The Australian Defence Force's top lawyer has added his voice to the chorus of concern about the US military commission set up to try terror suspect David Hicks.
But the federal government is standing firm amid mounting criticism over the integrity of Hicks' upcoming trial and says it will not protest against the military commission process.
Captain Paul Willee, a prominent Queen's Counsel, said the Hicks commission would be a charade if claims that the process was rigged to produce guilty verdicts were true.
The process would breach natural justice if that was the case, Capt Willee said, speaking as a private citizen and not in his role with the defence force.
In emails to their superiors, two former US prosecutors who had been involved with the military commissions described the process as flawed and rigged to produce guilty verdicts against mainly low level suspects.
The Pentagon says it has investigated claims made in the emails and found them to be "much ado about nothing".
Capt Willee said the Pentagon's assurances must be authenticated.
"If what's been said in the email that we have seen is true, then I would describe it as a charade," Capt Willie told ABC radio.
"It breaches every single precept of natural law and justice in the criminal context.
"There are those who in our community take the view that when the allegation is made by somebody in the lion's den, you don't get the head lion to deal with it."
Capt Willee said he had serious ethical concerns about the military commission process, which was akin to the system Australia abandoned after World War II.
"It denies people access to evidence, to the ability to cross-examine those who made the statements that might be used against them and generally flies in the face of all the rules of fairness that we have developed over the last 50 to 60 years," he said.
"I would like to see at very least the Hicks matter transferred to a civilian or a military court martial set up in accordance with the rules the Americans use to try their own alleged miscreants, rather than some specialised process which cuts across those military safeguards, or appears to do so."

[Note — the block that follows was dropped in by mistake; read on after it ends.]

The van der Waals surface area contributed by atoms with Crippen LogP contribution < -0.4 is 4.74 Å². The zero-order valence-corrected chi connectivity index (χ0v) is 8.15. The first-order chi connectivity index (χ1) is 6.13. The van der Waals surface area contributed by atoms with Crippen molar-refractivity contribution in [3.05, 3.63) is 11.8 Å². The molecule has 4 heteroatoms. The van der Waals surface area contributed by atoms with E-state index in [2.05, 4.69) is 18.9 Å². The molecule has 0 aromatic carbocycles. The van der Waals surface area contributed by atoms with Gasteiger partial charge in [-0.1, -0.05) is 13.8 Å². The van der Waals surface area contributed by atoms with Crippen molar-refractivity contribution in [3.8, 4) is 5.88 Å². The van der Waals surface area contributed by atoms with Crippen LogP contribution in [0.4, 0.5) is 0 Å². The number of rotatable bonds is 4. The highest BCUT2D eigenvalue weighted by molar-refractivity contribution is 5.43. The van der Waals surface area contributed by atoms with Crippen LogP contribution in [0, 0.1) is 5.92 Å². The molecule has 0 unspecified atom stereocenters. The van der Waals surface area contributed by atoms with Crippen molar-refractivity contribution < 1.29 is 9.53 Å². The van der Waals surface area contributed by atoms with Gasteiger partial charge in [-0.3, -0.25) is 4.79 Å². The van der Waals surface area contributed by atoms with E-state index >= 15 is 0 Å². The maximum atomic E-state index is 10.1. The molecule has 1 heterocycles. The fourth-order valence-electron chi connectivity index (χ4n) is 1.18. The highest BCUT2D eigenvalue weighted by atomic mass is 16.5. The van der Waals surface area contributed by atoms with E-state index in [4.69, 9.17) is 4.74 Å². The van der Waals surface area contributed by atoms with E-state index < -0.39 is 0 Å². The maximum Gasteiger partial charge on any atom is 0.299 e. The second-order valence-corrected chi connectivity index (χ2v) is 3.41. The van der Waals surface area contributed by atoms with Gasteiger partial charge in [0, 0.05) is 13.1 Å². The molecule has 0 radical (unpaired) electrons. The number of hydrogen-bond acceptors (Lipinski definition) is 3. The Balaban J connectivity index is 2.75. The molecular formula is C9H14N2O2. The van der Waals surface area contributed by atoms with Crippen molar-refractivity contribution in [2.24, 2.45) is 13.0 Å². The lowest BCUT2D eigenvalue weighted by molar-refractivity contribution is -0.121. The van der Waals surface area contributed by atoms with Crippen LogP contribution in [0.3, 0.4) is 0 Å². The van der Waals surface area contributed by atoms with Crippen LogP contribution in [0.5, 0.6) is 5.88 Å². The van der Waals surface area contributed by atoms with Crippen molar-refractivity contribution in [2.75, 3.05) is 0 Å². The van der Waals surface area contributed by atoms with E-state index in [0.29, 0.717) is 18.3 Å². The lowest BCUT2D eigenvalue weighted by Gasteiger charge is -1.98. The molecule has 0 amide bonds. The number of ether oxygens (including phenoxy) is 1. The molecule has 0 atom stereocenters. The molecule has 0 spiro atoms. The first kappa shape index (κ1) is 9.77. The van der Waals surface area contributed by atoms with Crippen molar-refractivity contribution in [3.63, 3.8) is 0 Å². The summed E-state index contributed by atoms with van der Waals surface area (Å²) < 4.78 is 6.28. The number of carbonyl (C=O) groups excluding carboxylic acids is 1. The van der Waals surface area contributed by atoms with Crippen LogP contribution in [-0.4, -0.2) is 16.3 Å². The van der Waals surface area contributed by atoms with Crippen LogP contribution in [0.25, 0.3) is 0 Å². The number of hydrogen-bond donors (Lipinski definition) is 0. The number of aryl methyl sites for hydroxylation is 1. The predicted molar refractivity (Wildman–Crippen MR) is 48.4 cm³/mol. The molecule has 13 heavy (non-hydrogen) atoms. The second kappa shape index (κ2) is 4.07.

Prime Minister John Howard acknowledged criticism surrounding the commission process but said he had no option but to allow the trial to go ahead because Hicks could not be tried in his home country.
"We have (had) legal advice from the Crown law authorities, time and time again, which effectively says that there was no criminal offence covering Mr Hicks behaviour at the time and if he comes back to Australia he will effectively escape any kind of trial," Mr Howard told reporters.
Mr Howard said he was satisfied the claims by the former US prosecutors had been investigated.
But Hicks' US military lawyer Major Michael Mori said that was not good enough.
"It is no longer appropriate for the Australian government to rely on US assurances as to the legality of the military commissions," Mori said in a statement.
"The Australian government has a responsibility to make an independent evaluation of whether the military commission system meets with international legal standards."
Maj Mori asked the Australian government to publicly point to improvements made to military commissions since the prosecutors' emails were written last year.
He accused the government of accepting second class justice for its citizen.
"It is hard to understand how the Australian government can condone the trial of an Australian before a military commission, when the US government will not trust the freedom of a US citizen to the same process," he said.
Hicks, 29, was captured alongside Taliban fighters in Afghanistan in late 2001.
He has pleaded not guilty to charges of attempted murder, aiding the enemy and conspiracy.
A date for his trial has not been set but it could be heard within weeks.
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